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Development of a High-Content Orthopoxvirus Infectivity and Neutralization Assays.

Gates I, Olson V, Smith S, Patel N, Damon I, Karem K - PLoS ONE (2015)

Bottom Line: In addition to the traditional plaque reduction neutralization test (PRNT), newer higher throughput assays are based on neutralization of recombinant vaccinia virus, expressing reporter genes such as β-galactosidase or green fluorescent protein.However, PRNT assays are time consuming, labor intensive, and require considerable volume of serum sample for testing.Here, we describe the development of a high-throughput, cell-based imaging assay that can be used to measure neutralization, and characterize replication kinetics of various Orthopoxviruses, including variola, vaccinia, monkeypox, and cowpox.

View Article: PubMed Central - PubMed

Affiliation: Atlanta Research and Education Foundation, Decatur, Georgia, United States of America.

ABSTRACT
Currently, a number of assays measure Orthopoxvirus neutralization with serum from individuals, vaccinated against smallpox. In addition to the traditional plaque reduction neutralization test (PRNT), newer higher throughput assays are based on neutralization of recombinant vaccinia virus, expressing reporter genes such as β-galactosidase or green fluorescent protein. These methods could not be used to evaluate neutralization of variola virus, since genetic manipulations of this virus are prohibited by international agreements. Currently, PRNT is the assay of choice to measure neutralization of variola virus. However, PRNT assays are time consuming, labor intensive, and require considerable volume of serum sample for testing. Here, we describe the development of a high-throughput, cell-based imaging assay that can be used to measure neutralization, and characterize replication kinetics of various Orthopoxviruses, including variola, vaccinia, monkeypox, and cowpox.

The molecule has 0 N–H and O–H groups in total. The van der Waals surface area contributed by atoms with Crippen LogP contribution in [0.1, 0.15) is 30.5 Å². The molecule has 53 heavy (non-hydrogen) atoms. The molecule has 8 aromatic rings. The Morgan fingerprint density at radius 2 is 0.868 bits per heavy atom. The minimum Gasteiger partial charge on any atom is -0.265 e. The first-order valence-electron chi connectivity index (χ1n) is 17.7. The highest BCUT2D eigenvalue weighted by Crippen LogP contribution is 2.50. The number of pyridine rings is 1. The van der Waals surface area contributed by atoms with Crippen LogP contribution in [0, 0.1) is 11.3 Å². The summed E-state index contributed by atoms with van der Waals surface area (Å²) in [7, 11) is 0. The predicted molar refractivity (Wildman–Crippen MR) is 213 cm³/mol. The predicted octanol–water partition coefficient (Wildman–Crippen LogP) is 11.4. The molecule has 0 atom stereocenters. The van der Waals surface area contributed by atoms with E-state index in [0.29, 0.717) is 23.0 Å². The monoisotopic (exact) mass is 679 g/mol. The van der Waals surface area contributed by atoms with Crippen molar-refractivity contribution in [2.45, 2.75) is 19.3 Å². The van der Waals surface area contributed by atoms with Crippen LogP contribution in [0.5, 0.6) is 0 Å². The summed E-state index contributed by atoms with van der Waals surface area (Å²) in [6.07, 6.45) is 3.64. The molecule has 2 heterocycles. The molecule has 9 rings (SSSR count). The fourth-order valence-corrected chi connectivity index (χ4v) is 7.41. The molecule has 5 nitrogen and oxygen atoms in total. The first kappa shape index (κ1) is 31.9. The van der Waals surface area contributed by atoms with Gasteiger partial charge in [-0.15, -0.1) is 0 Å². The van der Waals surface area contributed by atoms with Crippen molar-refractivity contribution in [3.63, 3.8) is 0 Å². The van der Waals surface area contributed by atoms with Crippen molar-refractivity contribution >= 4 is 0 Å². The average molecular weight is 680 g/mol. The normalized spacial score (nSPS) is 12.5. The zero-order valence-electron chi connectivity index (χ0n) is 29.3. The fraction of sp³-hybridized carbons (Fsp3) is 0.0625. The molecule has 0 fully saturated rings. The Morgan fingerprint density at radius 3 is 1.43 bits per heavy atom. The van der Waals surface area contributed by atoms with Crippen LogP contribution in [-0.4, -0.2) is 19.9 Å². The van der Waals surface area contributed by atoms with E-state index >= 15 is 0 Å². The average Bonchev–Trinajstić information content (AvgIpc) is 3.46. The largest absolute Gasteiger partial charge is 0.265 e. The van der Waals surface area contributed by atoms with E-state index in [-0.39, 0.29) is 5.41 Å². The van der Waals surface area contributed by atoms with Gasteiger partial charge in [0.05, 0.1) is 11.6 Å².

No MeSH data available.


Related in: MedlinePlus

Neutralization of viral infection with VIG.Vaccinia Immune Globulin was titrated in 3-fold serial dilutions starting from 1:50 dilution (66.67 IU/mL) and was pre-incubated for 30 minutes at 37°C with test virus (cowpox, vaccinia or monkeypox viruses), or at 35.5°C for variola virus. Pre-incubated mixture was transferred to Vero E6 cells and incubated for 17 hours (vaccinia virus), or 24 hours (cowpox, monkeypox and variola viruses).
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pone.0138836.g005: Neutralization of viral infection with VIG.Vaccinia Immune Globulin was titrated in 3-fold serial dilutions starting from 1:50 dilution (66.67 IU/mL) and was pre-incubated for 30 minutes at 37°C with test virus (cowpox, vaccinia or monkeypox viruses), or at 35.5°C for variola virus. Pre-incubated mixture was transferred to Vero E6 cells and incubated for 17 hours (vaccinia virus), or 24 hours (cowpox, monkeypox and variola viruses).

Mentions: Using vaccinia Wyeth virus as the target of neutralization, we prototyped development of the high content neutralization assay (Fig 5). Based on the results from vaccinia virus infectivity assay, we selected 17 hours incubation post infection with a viral MOI 0.25 that expected to produce infection in approximately 90% of cells in the absence of any neutralizing serum. VIG neutralized vaccinia virus infection at EC50 of 1.59 IU/mL, or at 1:2100 fold dilution of the product. Similar neutralization experiments were conducted with monkeypox, cowpox, and variola viruses, where cells were infected at MOI 0.25 and neutralized with titration of VIG, but allowed to incubate for 24 hours post infection. Since infection dynamics experiment (Fig 1) showed that monkeypox, cowpox and variola viruses grew at a slower rate than vaccinia virus, we selected a longer incubation time, but kept the same MOI concentration. Cowpox and variola virus infections were 50% neutralized at VIG concentrations 0.9 IU/mL (1:3311 fold dilution) and 1.0 IU/mL (1:3295 fold dilution), respectively. Monkeypox virus infection was neutralized at 0.3 IU/mL (1:12603 fold dilutions). The differences in VIG EC50 concentrations are directly associated with observed infection dynamics for all tested viruses. According to the results of monkeypox virus infection dynamics (Fig 1), infection at MOI 0.25 for 24 hours produces approximately 65% infection positive cells, whereas similar conditions for cowpox and variola viruses correspond to approximately 80–85% infected cells, which require higher amounts of VIG for virus neutralization.